I took a right turn off of Highway One on Tunitas Creek Road. I remember the first time I birded this road was on an afterwork excursion. When I told my fellow teacher where I was going. She said, “You going now?! I wouldn’t go there. Be careful.” She then told me that Tunitas Creek Road was haunted and she had grown up in Half Moon Bay and no sane local would ever be on that road at dusk or in the night. Yeah right, I though, sounds like the rural coast’s version of an “urban myth.”

I birded Tunitas Creek afterwork and had a nice experience and I didn’t see any ghosts. When I got back home I did and an internet search with “Tunitas Creek Road haunted” in the search window and I came across the website titled, “10 Scariest Haunted Roads in Northern California”. I looked at the website and I scrolled down, scanning the 10 entries, not seeing Tunitas Creek Road. I had to reach the bottom of the page until there was any mention of the road in question because Tunitas Creek Road was ranked number 1 as the most haunted road in Northern California!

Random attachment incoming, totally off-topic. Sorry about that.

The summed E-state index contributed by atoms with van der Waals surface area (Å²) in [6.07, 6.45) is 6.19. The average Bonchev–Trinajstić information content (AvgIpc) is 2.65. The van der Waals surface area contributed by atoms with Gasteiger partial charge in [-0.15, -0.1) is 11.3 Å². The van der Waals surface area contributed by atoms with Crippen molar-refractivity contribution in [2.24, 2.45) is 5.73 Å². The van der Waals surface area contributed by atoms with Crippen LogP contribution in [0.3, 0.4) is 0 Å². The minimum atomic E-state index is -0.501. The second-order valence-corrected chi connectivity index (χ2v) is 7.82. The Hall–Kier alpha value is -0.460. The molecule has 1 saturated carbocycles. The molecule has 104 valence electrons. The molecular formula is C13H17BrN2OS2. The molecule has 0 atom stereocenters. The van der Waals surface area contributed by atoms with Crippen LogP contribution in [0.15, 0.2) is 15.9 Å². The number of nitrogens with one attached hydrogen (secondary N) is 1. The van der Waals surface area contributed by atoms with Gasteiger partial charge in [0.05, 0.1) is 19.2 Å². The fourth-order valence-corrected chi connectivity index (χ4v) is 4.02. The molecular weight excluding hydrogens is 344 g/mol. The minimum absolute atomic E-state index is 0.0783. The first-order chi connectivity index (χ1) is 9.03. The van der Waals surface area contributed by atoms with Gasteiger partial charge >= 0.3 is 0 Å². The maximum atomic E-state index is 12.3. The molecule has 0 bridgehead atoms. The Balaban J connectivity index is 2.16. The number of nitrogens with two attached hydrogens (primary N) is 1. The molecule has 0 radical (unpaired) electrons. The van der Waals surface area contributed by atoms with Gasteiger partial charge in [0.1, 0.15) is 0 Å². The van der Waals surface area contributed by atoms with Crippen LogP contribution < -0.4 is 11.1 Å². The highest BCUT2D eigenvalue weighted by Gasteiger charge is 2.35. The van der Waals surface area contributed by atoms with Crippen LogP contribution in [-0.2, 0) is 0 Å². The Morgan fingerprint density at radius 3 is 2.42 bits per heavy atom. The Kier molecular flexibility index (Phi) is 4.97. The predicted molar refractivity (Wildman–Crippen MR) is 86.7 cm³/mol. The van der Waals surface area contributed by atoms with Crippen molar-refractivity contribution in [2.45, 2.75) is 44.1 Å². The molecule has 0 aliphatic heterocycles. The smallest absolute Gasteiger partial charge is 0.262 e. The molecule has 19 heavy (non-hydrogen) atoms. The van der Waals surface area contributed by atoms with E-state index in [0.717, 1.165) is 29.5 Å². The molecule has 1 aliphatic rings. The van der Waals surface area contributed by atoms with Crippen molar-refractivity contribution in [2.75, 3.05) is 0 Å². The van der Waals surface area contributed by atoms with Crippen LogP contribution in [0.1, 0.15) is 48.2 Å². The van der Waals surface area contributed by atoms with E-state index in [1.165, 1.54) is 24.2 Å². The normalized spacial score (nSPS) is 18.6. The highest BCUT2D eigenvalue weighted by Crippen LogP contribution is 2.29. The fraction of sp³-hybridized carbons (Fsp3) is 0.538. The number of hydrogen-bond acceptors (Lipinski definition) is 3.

There have been reports of a long-armed blue lady who had been seen haunting this road at night and also bodies strewn among the bushes, the spirit reminders of a long ago Native Californian slaughter. But I was here on a mild March Saturday to see what I could find in the roadside bushes. I was not looking for bodies but birds!

I parked in a dirt pullout and walked west down the road, birding by ear. This is the time when bird calls and songs that I have almost forgotten come back to me. These are the times when migrants from Mexico and Central and South American are slowly returning to their breed grounds, here in the trees and bushes of Tunitas Creek.